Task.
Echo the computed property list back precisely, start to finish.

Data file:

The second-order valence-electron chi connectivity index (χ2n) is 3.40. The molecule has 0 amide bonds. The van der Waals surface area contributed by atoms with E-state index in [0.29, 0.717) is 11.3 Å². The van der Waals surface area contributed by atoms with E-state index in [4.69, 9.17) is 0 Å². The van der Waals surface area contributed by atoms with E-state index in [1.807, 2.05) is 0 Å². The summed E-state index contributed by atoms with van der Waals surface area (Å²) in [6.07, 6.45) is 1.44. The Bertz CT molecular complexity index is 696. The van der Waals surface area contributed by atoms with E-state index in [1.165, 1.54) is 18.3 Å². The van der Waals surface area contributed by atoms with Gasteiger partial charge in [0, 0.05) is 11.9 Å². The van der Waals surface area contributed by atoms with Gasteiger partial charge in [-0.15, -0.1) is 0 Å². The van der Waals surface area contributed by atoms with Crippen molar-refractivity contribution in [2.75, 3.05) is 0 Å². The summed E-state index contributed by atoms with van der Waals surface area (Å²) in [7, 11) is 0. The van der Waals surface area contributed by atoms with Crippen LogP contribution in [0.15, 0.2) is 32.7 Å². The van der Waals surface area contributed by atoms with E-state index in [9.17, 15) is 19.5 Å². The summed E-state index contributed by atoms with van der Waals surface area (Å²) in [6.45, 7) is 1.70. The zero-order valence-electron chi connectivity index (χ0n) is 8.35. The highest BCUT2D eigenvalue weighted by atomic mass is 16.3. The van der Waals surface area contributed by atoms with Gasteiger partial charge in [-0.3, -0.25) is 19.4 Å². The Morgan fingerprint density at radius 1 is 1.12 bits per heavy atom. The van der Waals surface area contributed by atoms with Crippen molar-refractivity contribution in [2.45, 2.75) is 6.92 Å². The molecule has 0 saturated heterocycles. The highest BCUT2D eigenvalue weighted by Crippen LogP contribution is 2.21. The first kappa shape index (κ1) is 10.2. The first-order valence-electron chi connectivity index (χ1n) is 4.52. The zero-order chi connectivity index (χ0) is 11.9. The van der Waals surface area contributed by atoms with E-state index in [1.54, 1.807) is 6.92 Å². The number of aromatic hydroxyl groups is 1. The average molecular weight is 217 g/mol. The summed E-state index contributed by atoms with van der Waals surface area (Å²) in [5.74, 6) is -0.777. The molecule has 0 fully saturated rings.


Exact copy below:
The second-order valence-electron chi connectivity index (χ2n) is 3.40. The molecule has 0 amide bonds. The van der Waals surface area contributed by atoms with E-state index in [0.29, 0.717) is 11.3 Å². The van der Waals surface area contributed by atoms with E-state index in [4.69, 9.17) is 0 Å². The van der Waals surface area contributed by atoms with E-state index in [1.807, 2.05) is 0 Å². The summed E-state index contributed by atoms with van der Waals surface area (Å²) in [6.07, 6.45) is 1.44. The Bertz CT molecular complexity index is 696. The van der Waals surface area contributed by atoms with E-state index in [1.165, 1.54) is 18.3 Å². The van der Waals surface area contributed by atoms with Gasteiger partial charge in [0, 0.05) is 11.9 Å². The van der Waals surface area contributed by atoms with Gasteiger partial charge in [-0.15, -0.1) is 0 Å². The van der Waals surface area contributed by atoms with Crippen molar-refractivity contribution in [2.75, 3.05) is 0 Å². The summed E-state index contributed by atoms with van der Waals surface area (Å²) in [7, 11) is 0. The van der Waals surface area contributed by atoms with Crippen LogP contribution in [0.15, 0.2) is 32.7 Å². The van der Waals surface area contributed by atoms with E-state index in [9.17, 15) is 19.5 Å². The summed E-state index contributed by atoms with van der Waals surface area (Å²) in [6.45, 7) is 1.70. The zero-order valence-electron chi connectivity index (χ0n) is 8.35. The highest BCUT2D eigenvalue weighted by atomic mass is 16.3. The van der Waals surface area contributed by atoms with Gasteiger partial charge in [-0.3, -0.25) is 19.4 Å². The Morgan fingerprint density at radius 1 is 1.12 bits per heavy atom. The van der Waals surface area contributed by atoms with Crippen molar-refractivity contribution in [2.45, 2.75) is 6.92 Å². The molecule has 0 saturated heterocycles. The highest BCUT2D eigenvalue weighted by Crippen LogP contribution is 2.21. The first kappa shape index (κ1) is 10.2. The first-order valence-electron chi connectivity index (χ1n) is 4.52. The zero-order chi connectivity index (χ0) is 11.9. The van der Waals surface area contributed by atoms with E-state index in [1.54, 1.807) is 6.92 Å². The number of aromatic hydroxyl groups is 1. The average molecular weight is 217 g/mol. The summed E-state index contributed by atoms with van der Waals surface area (Å²) in [5.74, 6) is -0.777. The molecule has 0 fully saturated rings.